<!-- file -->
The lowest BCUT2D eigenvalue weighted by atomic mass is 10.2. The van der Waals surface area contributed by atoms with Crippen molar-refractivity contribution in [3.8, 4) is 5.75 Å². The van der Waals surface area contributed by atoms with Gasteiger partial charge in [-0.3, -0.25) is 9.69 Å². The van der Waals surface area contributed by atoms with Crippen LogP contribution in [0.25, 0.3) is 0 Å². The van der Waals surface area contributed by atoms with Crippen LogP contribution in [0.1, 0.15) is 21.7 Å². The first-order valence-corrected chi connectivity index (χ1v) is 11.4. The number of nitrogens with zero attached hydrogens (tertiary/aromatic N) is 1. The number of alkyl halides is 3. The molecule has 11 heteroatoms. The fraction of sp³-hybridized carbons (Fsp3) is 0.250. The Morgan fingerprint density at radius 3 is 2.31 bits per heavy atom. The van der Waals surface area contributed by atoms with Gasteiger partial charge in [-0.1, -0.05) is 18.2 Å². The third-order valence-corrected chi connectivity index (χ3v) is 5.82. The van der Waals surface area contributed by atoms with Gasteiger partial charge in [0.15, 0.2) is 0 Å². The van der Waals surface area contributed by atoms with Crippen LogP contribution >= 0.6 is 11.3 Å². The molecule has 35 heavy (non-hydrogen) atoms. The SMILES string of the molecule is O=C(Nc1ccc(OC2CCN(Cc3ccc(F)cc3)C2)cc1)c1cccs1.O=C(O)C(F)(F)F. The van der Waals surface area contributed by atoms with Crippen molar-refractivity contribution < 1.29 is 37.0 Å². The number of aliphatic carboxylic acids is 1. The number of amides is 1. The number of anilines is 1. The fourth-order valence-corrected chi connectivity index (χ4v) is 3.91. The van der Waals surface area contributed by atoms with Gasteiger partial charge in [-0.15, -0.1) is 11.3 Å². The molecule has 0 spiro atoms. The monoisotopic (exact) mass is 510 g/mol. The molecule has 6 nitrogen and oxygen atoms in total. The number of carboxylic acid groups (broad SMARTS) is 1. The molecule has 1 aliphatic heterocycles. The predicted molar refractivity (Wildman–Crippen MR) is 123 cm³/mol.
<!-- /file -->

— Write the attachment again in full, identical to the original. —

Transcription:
The lowest BCUT2D eigenvalue weighted by atomic mass is 10.2. The van der Waals surface area contributed by atoms with Crippen molar-refractivity contribution in [3.8, 4) is 5.75 Å². The van der Waals surface area contributed by atoms with Gasteiger partial charge in [-0.3, -0.25) is 9.69 Å². The van der Waals surface area contributed by atoms with Crippen LogP contribution in [0.25, 0.3) is 0 Å². The van der Waals surface area contributed by atoms with Crippen LogP contribution in [0.1, 0.15) is 21.7 Å². The first-order valence-corrected chi connectivity index (χ1v) is 11.4. The number of nitrogens with zero attached hydrogens (tertiary/aromatic N) is 1. The number of alkyl halides is 3. The molecule has 11 heteroatoms. The fraction of sp³-hybridized carbons (Fsp3) is 0.250. The Morgan fingerprint density at radius 3 is 2.31 bits per heavy atom. The van der Waals surface area contributed by atoms with Gasteiger partial charge in [-0.1, -0.05) is 18.2 Å². The third-order valence-corrected chi connectivity index (χ3v) is 5.82. The van der Waals surface area contributed by atoms with Gasteiger partial charge in [0.15, 0.2) is 0 Å². The van der Waals surface area contributed by atoms with Crippen LogP contribution >= 0.6 is 11.3 Å². The molecule has 35 heavy (non-hydrogen) atoms. The SMILES string of the molecule is O=C(Nc1ccc(OC2CCN(Cc3ccc(F)cc3)C2)cc1)c1cccs1.O=C(O)C(F)(F)F. The van der Waals surface area contributed by atoms with Crippen molar-refractivity contribution < 1.29 is 37.0 Å². The number of aliphatic carboxylic acids is 1. The number of amides is 1. The number of anilines is 1. The fourth-order valence-corrected chi connectivity index (χ4v) is 3.91. The van der Waals surface area contributed by atoms with Gasteiger partial charge in [-0.15, -0.1) is 11.3 Å². The molecule has 0 spiro atoms. The monoisotopic (exact) mass is 510 g/mol. The molecule has 6 nitrogen and oxygen atoms in total. The number of carboxylic acid groups (broad SMARTS) is 1. The molecule has 1 aliphatic heterocycles. The predicted molar refractivity (Wildman–Crippen MR) is 123 cm³/mol.